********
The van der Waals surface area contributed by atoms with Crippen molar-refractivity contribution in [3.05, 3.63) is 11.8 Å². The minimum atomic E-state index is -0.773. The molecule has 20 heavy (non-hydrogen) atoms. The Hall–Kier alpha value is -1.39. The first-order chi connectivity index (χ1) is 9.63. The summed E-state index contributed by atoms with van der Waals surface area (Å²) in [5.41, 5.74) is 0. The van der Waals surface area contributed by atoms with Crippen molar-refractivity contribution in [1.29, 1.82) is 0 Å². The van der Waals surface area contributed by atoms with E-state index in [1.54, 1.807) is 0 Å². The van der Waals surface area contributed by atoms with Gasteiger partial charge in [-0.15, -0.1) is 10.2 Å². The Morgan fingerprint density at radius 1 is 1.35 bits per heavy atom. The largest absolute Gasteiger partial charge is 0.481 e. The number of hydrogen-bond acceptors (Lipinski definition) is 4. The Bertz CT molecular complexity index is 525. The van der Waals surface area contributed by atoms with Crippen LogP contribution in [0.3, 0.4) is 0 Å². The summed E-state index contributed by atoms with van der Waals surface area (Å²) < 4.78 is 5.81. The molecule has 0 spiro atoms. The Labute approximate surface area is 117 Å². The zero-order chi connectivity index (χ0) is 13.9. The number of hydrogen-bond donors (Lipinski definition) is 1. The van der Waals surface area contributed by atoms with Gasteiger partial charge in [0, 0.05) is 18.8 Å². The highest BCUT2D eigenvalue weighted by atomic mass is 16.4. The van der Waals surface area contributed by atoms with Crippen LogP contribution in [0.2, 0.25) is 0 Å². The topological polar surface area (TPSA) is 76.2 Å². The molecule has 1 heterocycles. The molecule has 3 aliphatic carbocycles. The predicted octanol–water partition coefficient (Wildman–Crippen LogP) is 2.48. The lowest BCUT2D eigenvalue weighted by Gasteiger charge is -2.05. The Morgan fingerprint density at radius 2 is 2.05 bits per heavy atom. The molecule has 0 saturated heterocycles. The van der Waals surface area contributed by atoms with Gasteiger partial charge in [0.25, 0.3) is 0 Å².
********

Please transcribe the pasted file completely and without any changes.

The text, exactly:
The van der Waals surface area contributed by atoms with Crippen molar-refractivity contribution in [3.05, 3.63) is 11.8 Å². The minimum atomic E-state index is -0.773. The molecule has 20 heavy (non-hydrogen) atoms. The Hall–Kier alpha value is -1.39. The first-order chi connectivity index (χ1) is 9.63. The summed E-state index contributed by atoms with van der Waals surface area (Å²) in [5.41, 5.74) is 0. The van der Waals surface area contributed by atoms with Crippen molar-refractivity contribution in [1.29, 1.82) is 0 Å². The van der Waals surface area contributed by atoms with E-state index in [1.54, 1.807) is 0 Å². The van der Waals surface area contributed by atoms with Gasteiger partial charge in [-0.15, -0.1) is 10.2 Å². The Morgan fingerprint density at radius 1 is 1.35 bits per heavy atom. The largest absolute Gasteiger partial charge is 0.481 e. The number of hydrogen-bond acceptors (Lipinski definition) is 4. The Bertz CT molecular complexity index is 525. The van der Waals surface area contributed by atoms with Crippen LogP contribution in [0.3, 0.4) is 0 Å². The summed E-state index contributed by atoms with van der Waals surface area (Å²) < 4.78 is 5.81. The molecule has 0 spiro atoms. The Labute approximate surface area is 117 Å². The zero-order chi connectivity index (χ0) is 13.9. The number of hydrogen-bond donors (Lipinski definition) is 1. The van der Waals surface area contributed by atoms with Gasteiger partial charge in [0, 0.05) is 18.8 Å². The highest BCUT2D eigenvalue weighted by atomic mass is 16.4. The van der Waals surface area contributed by atoms with Crippen LogP contribution in [0.2, 0.25) is 0 Å². The topological polar surface area (TPSA) is 76.2 Å². The molecule has 1 heterocycles. The molecule has 3 aliphatic carbocycles. The predicted octanol–water partition coefficient (Wildman–Crippen LogP) is 2.48. The lowest BCUT2D eigenvalue weighted by Gasteiger charge is -2.05. The Morgan fingerprint density at radius 2 is 2.05 bits per heavy atom. The molecule has 0 saturated heterocycles. The van der Waals surface area contributed by atoms with Gasteiger partial charge in [0.25, 0.3) is 0 Å².